The ‘Karen’ meme is everywhere — and isn’t racist or sexist

The+%27Karen%27+meme+is+everywhere+%E2%80%94+and+isn%27t+racist+or+sexist

The Karen meme is the latest meme to take Twitter by storm following the likes of “Ok Boomer,” “BBQ Becky” and “Cornerstore Caroline.” But much like everything on Twitter, it has led to controversy, think pieces and some outrageous hot takes.

The meme typically refers to a woman, usually white, who is seen as demanding and privileged. A “let me talk to your manager” person who believes she is entitled to something and always has to get her way. If you need a mental image, think of Kate Gosselin from the show “Kate Plus 8.”

“The Karen meme is used to reference a middle-class white woman who feels entitled to special treatment,” said Jacqueline Arcy, assistant professor of new media at the University of Wisconsin-Parkside. “She is depicted as the type of person that asks to ‘speak to a manager’ when she is dissatisfied with her service, often provided by working-class people of color. A defining feature of a ‘Karen’ is that she is oblivious to her white privilege.”

According to the Washington Post’s Karen Attiah, a “young Karen likely would have been the class snitch, tattling on her classmates to the teacher to get them in trouble.” 

While it can be difficult to trace a meme back to its original source, the thought is that it first originated on Reddit and it was from a man who was upset at his ex-wife for taking his children away. This resulted in a high school student creating a subreddit about this man’s anecdotes.

Vox managed to track down the subreddit’s creator, karmacop97, who said it was just a way to “compile the lore behind this guy’s relationship.” When the original user deactivated his account, the subreddit took on a life of its own. It made its way around the Internet before hitting its apex on Twitter.

The controversy surrounding the meme happened when Julie Bindel, a U.K. journalist and author, posted on her Twitter account the question, “Does anyone think else think the ‘Karen’ slur is woman hating and based on class prejudice?”

This led to an avalanche of responses on Twitter with the majority saying in no way can calling someone a “Karen” be equivalent to a slur. Whether related to the responses or not, Bindel has since deleted her account. 

“The term ‘Karen’ is not equivalent to a racial slur because it is not propped up by a system of racism against white people,” Arcy said. “Categorizing the ‘Karen’ meme as a slur is misleading because it obscures the racial discrimination the meme was designed to call out.”

The attempt to equate it anywhere near equivalent to a slur was always going to backfire. But what about the claims that it’s sexist because it particularly targets women?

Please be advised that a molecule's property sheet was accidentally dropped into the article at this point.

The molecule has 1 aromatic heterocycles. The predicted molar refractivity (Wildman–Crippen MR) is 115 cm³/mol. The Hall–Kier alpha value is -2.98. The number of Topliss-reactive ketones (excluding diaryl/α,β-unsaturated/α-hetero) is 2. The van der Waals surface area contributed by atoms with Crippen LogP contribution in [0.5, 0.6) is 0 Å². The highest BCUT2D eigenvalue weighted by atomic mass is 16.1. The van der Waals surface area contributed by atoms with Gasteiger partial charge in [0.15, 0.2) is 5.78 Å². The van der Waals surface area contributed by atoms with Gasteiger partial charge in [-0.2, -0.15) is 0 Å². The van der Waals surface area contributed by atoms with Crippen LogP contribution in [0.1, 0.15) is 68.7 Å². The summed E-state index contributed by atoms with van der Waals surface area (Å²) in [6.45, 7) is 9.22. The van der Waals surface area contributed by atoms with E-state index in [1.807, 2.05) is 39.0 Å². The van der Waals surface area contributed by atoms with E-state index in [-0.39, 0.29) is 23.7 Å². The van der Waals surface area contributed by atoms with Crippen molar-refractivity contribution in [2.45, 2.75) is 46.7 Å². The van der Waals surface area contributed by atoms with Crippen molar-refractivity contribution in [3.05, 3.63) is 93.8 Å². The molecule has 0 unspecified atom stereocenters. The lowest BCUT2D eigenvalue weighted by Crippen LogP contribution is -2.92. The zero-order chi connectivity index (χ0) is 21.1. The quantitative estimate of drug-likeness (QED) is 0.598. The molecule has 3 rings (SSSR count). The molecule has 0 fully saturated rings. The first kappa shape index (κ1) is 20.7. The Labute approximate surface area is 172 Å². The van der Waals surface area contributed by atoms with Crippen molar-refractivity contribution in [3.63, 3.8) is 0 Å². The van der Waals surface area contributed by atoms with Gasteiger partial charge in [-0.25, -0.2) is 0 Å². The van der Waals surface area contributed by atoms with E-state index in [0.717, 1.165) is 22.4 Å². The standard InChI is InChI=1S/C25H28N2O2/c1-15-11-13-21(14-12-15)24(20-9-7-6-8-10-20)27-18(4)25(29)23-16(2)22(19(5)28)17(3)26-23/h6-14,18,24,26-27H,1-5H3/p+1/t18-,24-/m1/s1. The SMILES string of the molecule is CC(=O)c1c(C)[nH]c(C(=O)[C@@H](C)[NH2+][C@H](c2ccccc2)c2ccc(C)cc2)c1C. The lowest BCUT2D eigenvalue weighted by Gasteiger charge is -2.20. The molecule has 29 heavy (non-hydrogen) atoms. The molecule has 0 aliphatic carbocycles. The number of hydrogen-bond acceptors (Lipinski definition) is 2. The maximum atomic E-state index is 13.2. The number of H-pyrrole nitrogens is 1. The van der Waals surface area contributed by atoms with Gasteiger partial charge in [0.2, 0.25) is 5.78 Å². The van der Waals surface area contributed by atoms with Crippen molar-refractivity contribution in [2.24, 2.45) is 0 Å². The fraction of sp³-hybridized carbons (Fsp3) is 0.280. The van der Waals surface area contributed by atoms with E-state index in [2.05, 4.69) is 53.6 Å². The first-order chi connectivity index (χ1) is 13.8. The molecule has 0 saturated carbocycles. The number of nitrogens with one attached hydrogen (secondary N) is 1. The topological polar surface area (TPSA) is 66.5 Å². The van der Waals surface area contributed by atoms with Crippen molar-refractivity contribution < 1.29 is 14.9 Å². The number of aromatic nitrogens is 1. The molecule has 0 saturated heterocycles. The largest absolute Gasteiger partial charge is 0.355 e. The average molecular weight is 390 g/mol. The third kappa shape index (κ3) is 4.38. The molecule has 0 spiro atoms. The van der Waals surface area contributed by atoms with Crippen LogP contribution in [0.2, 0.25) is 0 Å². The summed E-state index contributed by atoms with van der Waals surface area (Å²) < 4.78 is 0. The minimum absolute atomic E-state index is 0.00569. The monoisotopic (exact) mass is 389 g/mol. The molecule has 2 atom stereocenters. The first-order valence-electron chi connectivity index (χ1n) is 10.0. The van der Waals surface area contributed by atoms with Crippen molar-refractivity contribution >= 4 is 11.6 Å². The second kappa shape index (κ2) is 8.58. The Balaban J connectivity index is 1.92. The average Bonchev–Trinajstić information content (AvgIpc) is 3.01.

“As a woman, I don’t really find it sexist, because it’s not aimed at all women,” said Twitter user Tara Darcy. “I know I don’t act like that so it doesn’t offend me. In my opinion, if you’re offended it’s probably because you act like that.”

Arcy also added, “its purpose is not to oppress white women, but to identify the way they oppress others.”

A theme that the meme puts into focus is the difference between those with power and those without and how it is wielded, particularly in the service industry. The coronavirus has deemed service and retail workers essential and they are the ones having to deal with disgruntled customers including “Karens.”

“I have worked in several customer service jobs, one being Starbucks which is Karen Central, Darcy said. “It’s definitely a stereotype for a reason. There’s definitely a problem in our society about respecting customer service workers. I feel like it is more evident than ever due to what we see going on with the coronavirus.”

At the end of the day, what this comes down to is people taking something that was supposed to be funny and making a mountain of a molehill. We’ve all dealt with our fair share of Karens and the meme is a way to make light of it and meet other people who may have gone through something similar. 

“I don’t think it’s demeaning, I’ve never thought so deep about it,” said Marianna Vazquez, a student at Governor’s State University. “I just thought it was funny. I only consider Karens as the rude ladies we get at work. I don’t think it was ever meant to be taken that serious.”

As far it being a racial slur, that’s ludicrous. People feel uncomfortable when forced to look at their own privilege or when they aren’t catered to. “Ok Boomer” was born out of the countless articles blaming millennials for every wrong thing happening in this country. That generation got tired of it so they made up that phrase which the older generation immediately took offense upon.

Comedian John Mulaney said it best: “If you’re comparing the badness of two words and you won’t even say one of them… that’s the worse word!”

If you can say Karen but can’t say the racial slur you’re trying to compare it to, in many ways, you’ve rendered your argument moot.